Artifacts & Biblical History

St. Paul and the “Evil Beast” People of Crete

by Steve Ray on October 12, 2020

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Before the virus hysteria, we were touring the island of Crete in the Mediterranean Sea. We had about 100 happy cruisers along with us on this pilgrimage.

St. Paul visited this island after his two-year imprisonment in Rome around AD 63.

After his release St. Paul set out again on apostolic travels. During this time he and Titus visited Crete.

Paul writes to Titus, “Paul … to Titus … for this reason, I left you in Crete [as bishop].” (Titus 1:1-4)

We are always told to be NICE. We should not speak disparagingly about people.

When writing to Titus, Paul did not have very flattering words for the Cretans. He spoke his mind — and it is recorded as inspired Scripture. This is what he wrote to Titus about the Cretans,

“‘Cretans are always liars, evil beasts, lazy gluttons.’ This testimony is true.” (Titus 1:12)

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When I have been to Crete on numerous occasions, I found the Cretans quite nice folks, but a lot can change in 2000 years.

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A painful price is paid when one reaches his hand into a swarm of bees to swipe some of their honey. Stingers fly and welts flare. I know. I raised hives of bees as a boy and once I was stung 35 times in one day. And that was with protective equipment!

Wild honey is not collected from wild bees without burning pain and suffering. Today there is protective equipment and methods to harvest honey, but in times past it took a man willing to experience bitter pain today for the sweet rewards later.

There seems to be a principle built into the real world that is expressed with maxims such as “good things take time,” and “no pain no gain.” A paycheck is preceded by forty hours of work. Muscles appear after weeks of sweat equity and exercise.

Shortcuts seldom pay off and if it sounds too good to be true, it probably is. Achievement takes effort and rewards are given to those who work hard.

Suffering is shunned by most people. Pain is avoided. We usually chose the path of least resistance. It seems most people are hard-wired for pleasure, relaxation and personal gratification. Following these baser impulses rarely reap the rewards human beings aspire to.

The number forty is used symbolically in the Bible over and over again. Jewish and Christian tradition has known this from the beginning. Forty is the number of testing, suffering, fasting, repentance and self-denial.

It often precedes new beginnings and new stages of salvation and restoration. Noah’s flood lasted forty days, Israel wandered in the wilderness forty years, Jonah gave Ninevah forty days to repent, Elijah fasted forty days and nights—as did Jesus in the wilderness.

John the Baptist wandered in the Judean Wilderness east of Jerusalem. He wore rustic clothing and suffered the pain of harvesting his own wild honey. He ate his wild honey with locusts, another word for a grasshopper.

Such hopping insects were declared “clean” foods for the Jews (Lev 11:22). I once jokingly told a group of pilgrims I “loved living the Bible in the Holy Land” and if they found a grasshopper I would eat it like John the Baptist had done. They went on a mission and found a 4” wiggly grasshopper. I had no choice but to imitate the Baptist. (See me eat it here.)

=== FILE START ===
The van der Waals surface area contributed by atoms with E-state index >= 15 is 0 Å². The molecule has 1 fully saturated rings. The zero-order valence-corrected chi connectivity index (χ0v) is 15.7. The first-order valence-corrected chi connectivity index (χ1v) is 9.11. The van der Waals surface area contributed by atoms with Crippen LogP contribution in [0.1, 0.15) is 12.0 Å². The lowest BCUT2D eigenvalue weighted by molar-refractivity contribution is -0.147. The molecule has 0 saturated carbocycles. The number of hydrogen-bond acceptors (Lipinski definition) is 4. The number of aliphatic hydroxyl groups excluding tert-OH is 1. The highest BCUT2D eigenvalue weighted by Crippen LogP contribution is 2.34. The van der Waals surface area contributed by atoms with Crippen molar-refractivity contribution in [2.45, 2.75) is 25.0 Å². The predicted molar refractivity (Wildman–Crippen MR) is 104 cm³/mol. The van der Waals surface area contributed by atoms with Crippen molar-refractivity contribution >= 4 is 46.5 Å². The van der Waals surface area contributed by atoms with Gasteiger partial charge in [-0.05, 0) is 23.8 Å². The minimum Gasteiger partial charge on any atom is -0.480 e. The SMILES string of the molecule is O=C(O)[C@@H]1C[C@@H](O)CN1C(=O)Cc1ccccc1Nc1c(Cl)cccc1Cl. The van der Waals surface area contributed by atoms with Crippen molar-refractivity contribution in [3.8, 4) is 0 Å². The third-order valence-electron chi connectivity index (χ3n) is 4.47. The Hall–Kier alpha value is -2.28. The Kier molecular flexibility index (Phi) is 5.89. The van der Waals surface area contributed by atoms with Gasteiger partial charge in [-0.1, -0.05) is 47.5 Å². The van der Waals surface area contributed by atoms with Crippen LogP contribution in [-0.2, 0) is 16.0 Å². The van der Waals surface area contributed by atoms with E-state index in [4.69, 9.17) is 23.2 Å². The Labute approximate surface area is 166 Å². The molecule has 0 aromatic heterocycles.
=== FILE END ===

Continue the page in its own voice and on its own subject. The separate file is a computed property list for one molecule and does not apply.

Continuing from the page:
In the summer months, the wilderness of Judea hovers around 120?. John looked and acted a lot like Elijah the prophet and it was from this exact location that Elijah was assumed body and soul into heaven.

No wonder the Pharisees questioned if John was the Elijah who was to come. He was baptizing repentant Jews about thirty miles down from the mountains of Jerusalem and about three miles from the ancient community of Qumran.

John undoubtedly associated with these devout Essenes who had moved to the hot wilderness to seek God and become the Children of Light. The wilderness, like the number forty, is usually associated with seeking God and a sincere holiness brought about by self-denial and isolation.

Christian tradition from the earliest times understood the spiritual benefits of established periods of fasting, repentance, prayer and self-denial. This practice of self-abandonment to the wilderness for forty days was incorporated into the liturgical year. It was called Lent. The word originates from an old English word meaning “spring” and was used because Lent, the time of fasting and prayer was practiced in the spring of the year in preparation for Easter.

 John the Baptist wandered in the wilderness to mortify the flesh and earthly desires, focusing his mind and heart on things above. He was seeking holiness and spirituality. Jesus was driven by the Spirit into the same wilderness to be tempted by the Devil and prepared for his ministry.

The Church wants us to share in this deeper life of God. Lent is a time set aside so that we can join John in the wilderness—setting aside the distractions of daily life and earthly pursuits, turning to God and prayer.

Of course, it is not as easy for most of us since we have families, work schedules, diapers to change, houses to clean and on and on. The Lord and the Church understand this completely. But even the daily service of a family, the quality labor provided on the job and extra love shown to others can be an act of penance and self-giving.